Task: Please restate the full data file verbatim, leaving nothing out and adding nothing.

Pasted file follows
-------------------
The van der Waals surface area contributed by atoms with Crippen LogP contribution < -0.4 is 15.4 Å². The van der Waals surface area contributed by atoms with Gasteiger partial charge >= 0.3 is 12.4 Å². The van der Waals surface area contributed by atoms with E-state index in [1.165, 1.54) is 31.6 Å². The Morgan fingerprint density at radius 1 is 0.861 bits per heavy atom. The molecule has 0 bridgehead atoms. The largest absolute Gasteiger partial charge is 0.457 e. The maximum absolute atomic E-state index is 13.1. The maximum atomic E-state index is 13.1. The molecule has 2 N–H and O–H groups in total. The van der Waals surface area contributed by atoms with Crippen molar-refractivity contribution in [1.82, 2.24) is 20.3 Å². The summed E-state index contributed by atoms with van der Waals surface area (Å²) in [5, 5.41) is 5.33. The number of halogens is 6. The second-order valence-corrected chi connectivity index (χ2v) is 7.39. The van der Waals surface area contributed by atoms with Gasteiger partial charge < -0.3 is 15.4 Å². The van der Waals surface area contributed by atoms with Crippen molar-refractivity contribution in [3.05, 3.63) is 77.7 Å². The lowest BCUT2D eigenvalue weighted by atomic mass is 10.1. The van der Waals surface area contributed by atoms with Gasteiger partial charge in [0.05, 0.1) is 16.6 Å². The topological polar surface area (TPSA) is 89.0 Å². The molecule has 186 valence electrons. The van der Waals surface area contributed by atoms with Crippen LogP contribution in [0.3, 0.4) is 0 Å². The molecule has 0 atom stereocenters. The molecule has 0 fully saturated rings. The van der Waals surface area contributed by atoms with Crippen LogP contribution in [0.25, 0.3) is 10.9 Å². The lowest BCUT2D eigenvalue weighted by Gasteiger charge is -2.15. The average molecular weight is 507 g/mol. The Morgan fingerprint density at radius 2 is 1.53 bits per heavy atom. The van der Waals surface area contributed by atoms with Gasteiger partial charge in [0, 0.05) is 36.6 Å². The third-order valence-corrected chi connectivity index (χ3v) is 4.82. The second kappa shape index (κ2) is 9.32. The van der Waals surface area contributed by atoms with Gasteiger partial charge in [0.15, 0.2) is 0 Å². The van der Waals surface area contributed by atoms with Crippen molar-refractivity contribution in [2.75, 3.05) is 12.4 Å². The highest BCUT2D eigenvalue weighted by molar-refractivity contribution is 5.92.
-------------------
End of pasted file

The van der Waals surface area contributed by atoms with Crippen LogP contribution < -0.4 is 15.4 Å². The van der Waals surface area contributed by atoms with Gasteiger partial charge >= 0.3 is 12.4 Å². The van der Waals surface area contributed by atoms with E-state index in [1.165, 1.54) is 31.6 Å². The Morgan fingerprint density at radius 1 is 0.861 bits per heavy atom. The molecule has 0 bridgehead atoms. The largest absolute Gasteiger partial charge is 0.457 e. The maximum absolute atomic E-state index is 13.1. The maximum atomic E-state index is 13.1. The molecule has 2 N–H and O–H groups in total. The van der Waals surface area contributed by atoms with Crippen molar-refractivity contribution in [1.82, 2.24) is 20.3 Å². The summed E-state index contributed by atoms with van der Waals surface area (Å²) in [5, 5.41) is 5.33. The number of halogens is 6. The second-order valence-corrected chi connectivity index (χ2v) is 7.39. The van der Waals surface area contributed by atoms with Gasteiger partial charge < -0.3 is 15.4 Å². The van der Waals surface area contributed by atoms with Crippen molar-refractivity contribution in [3.05, 3.63) is 77.7 Å². The lowest BCUT2D eigenvalue weighted by atomic mass is 10.1. The van der Waals surface area contributed by atoms with Gasteiger partial charge in [0.05, 0.1) is 16.6 Å². The topological polar surface area (TPSA) is 89.0 Å². The molecule has 186 valence electrons. The van der Waals surface area contributed by atoms with Crippen LogP contribution in [0.3, 0.4) is 0 Å². The molecule has 0 atom stereocenters. The molecule has 0 fully saturated rings. The van der Waals surface area contributed by atoms with Crippen LogP contribution in [0.25, 0.3) is 10.9 Å². The lowest BCUT2D eigenvalue weighted by Gasteiger charge is -2.15. The average molecular weight is 507 g/mol. The Morgan fingerprint density at radius 2 is 1.53 bits per heavy atom. The van der Waals surface area contributed by atoms with Gasteiger partial charge in [0, 0.05) is 36.6 Å². The third-order valence-corrected chi connectivity index (χ3v) is 4.82. The second kappa shape index (κ2) is 9.32. The van der Waals surface area contributed by atoms with Gasteiger partial charge in [0.15, 0.2) is 0 Å². The van der Waals surface area contributed by atoms with Crippen molar-refractivity contribution in [2.75, 3.05) is 12.4 Å². The highest BCUT2D eigenvalue weighted by molar-refractivity contribution is 5.92.